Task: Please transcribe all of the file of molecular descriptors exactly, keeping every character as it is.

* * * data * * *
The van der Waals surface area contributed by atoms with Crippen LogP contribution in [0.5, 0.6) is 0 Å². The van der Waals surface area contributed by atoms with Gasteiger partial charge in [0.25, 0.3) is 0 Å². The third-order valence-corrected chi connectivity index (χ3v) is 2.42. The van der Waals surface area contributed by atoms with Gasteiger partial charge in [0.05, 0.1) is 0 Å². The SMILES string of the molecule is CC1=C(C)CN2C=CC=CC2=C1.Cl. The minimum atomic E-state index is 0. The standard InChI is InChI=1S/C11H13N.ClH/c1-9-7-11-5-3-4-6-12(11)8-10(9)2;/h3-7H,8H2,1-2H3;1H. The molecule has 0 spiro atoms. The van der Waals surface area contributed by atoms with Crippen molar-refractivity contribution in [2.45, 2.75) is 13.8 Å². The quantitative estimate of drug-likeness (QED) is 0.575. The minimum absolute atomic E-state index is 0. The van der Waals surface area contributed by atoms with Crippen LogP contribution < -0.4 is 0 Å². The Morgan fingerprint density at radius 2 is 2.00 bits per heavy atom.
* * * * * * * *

The van der Waals surface area contributed by atoms with Crippen LogP contribution in [0.5, 0.6) is 0 Å². The van der Waals surface area contributed by atoms with Gasteiger partial charge in [0.25, 0.3) is 0 Å². The third-order valence-corrected chi connectivity index (χ3v) is 2.42. The van der Waals surface area contributed by atoms with Gasteiger partial charge in [0.05, 0.1) is 0 Å². The SMILES string of the molecule is CC1=C(C)CN2C=CC=CC2=C1.Cl. The minimum atomic E-state index is 0. The standard InChI is InChI=1S/C11H13N.ClH/c1-9-7-11-5-3-4-6-12(11)8-10(9)2;/h3-7H,8H2,1-2H3;1H. The molecule has 0 spiro atoms. The van der Waals surface area contributed by atoms with Crippen molar-refractivity contribution in [2.45, 2.75) is 13.8 Å². The quantitative estimate of drug-likeness (QED) is 0.575. The minimum absolute atomic E-state index is 0. The van der Waals surface area contributed by atoms with Crippen LogP contribution < -0.4 is 0 Å². The Morgan fingerprint density at radius 2 is 2.00 bits per heavy atom.